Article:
While the current crisis that is the Coronavirus pandemic might have shattered lives, there are ways of turning a crisis into a fresh start financially. Whether the current pandemic has hit you or not, the below tips will help you plan your financials and start afresh.
Reassess Your Spending
In times of crisis, the first step is to reassess your spending habits and priorities. Your money should mostly cater to your needs, not wants. Needs are things you need to survive, like rent and utility bills. Discretionary expenses like restaurant and vacation expenses are mere wants.
The goal of reassessing your spending habits and priorities during a crisis is to know where your money goes. It’s also about confirming whether your money needs to go that particular expense or whether you need it for survival.
Get Rid Discretionary Expenses
During a crisis, one needs to reduce the amount of money spent on discretionary expenses. The ongoing Coronavirus pandemic, for example, has led to lower spending on non-essential expenses like meal takeouts and apparels.
One of the best ways to go about this is to comb through all your bank and credit card expenses for the last year. Use a spreadsheet to capture all the recurring payments like grocery shopping and non-recurrent ones like subscriptions and tax payments. Highlight all the discretionary and non-discretionary expenses for easy referral.
With this, you can easily narrow down what you don’t require to spend on and reduce it from your ongoing expenses.
The money you get from reducing your expenses needs to go to your savings account. You can use it to build an emergency fund or huge future expenses like a downpayment for a home.
Financial advisors always recommend having an account with at least six months of your expenses. If your emergency fund is not fully funded, you can use the little that you save from your reduced expenses to fill it up. If you’re starting to save, here are eight steps that will help you save money daily.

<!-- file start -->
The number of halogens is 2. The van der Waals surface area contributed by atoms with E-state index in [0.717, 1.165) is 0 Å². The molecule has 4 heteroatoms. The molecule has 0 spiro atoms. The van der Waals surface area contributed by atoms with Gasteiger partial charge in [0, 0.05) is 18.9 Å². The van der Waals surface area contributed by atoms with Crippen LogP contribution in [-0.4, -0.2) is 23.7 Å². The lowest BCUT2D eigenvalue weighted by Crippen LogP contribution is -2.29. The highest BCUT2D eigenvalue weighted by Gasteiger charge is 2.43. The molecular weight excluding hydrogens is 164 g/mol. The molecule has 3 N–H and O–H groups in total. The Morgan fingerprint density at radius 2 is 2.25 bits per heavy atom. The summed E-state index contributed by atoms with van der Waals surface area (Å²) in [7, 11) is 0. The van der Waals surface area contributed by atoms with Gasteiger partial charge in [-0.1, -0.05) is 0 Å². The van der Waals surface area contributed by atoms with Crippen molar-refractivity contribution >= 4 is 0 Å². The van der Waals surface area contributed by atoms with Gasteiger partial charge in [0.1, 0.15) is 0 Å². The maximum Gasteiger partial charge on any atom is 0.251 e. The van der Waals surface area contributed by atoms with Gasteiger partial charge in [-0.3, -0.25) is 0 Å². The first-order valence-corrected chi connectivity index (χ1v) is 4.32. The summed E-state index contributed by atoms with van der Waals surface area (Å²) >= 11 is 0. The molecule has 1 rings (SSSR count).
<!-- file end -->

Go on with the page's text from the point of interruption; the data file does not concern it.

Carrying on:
Save the little money you have. You might have a job now, but you might lose your job if the economy does not improve in time. If you have savings, you’ll be well prepared for this.
If you can, invest, especially if you already have an emergency fund. However, it would be best if you took every investment during a crisis with a pinch of salt. During the Coronavirus pandemic, markets worldwide collapsed, with many investors selling their stocks and gold assets.
But that does not mean you cannot invest your money. If you still want to invest in stocks, buy stocks of companies in industries that rarely fit the markets’ hit. These include industries like healthcare, technology, and utilities. Also, ensure that you diversify your portfolio and not buy stocks from one sector only.
Buying during a crisis means you get the stocks at a discount, and when the markets start to pick up, your stocks will increase in value. You can also put your money in retirement accounts.
Assess Your Employment Options
If you’ve lost your job or have a few working hours, it’s time to reconsider other job opportunities. You can use this time to explore new career choices that you’ve wanted to try. Another option is to monetize your hobbies, like cooking, baking, photography, and art.
While you may still have your job, it does not hurt to update your CV and start looking for jobs. You can start by looking for jobs in a different industry, especially if you feel your current company is hit by the crisis and might not survive.
You can also negotiate for better working hours, like working from home. Many companies are starting to shift to remote working, which can help you save on transport and fuel expenses and commuting time. You can save or invest the saved money from this, or use the extra time to start a business or monetize your hobby.
Take It As A Learning Experience
Lastly, use the crisis as a learning opportunity, especially on personal finance. Whether you were prepared for the crisis or not, there are a few takeaways for everyone from the current pandemic.
The current pandemic must have taught you where your financial weaknesses are- from building emergency funds to budgeting and cutting down on expenses. Use these lessons to prepare for the future, because there’s always a crisis around the corner. The better prepared you are for the next one, the less stressful you will be; financially.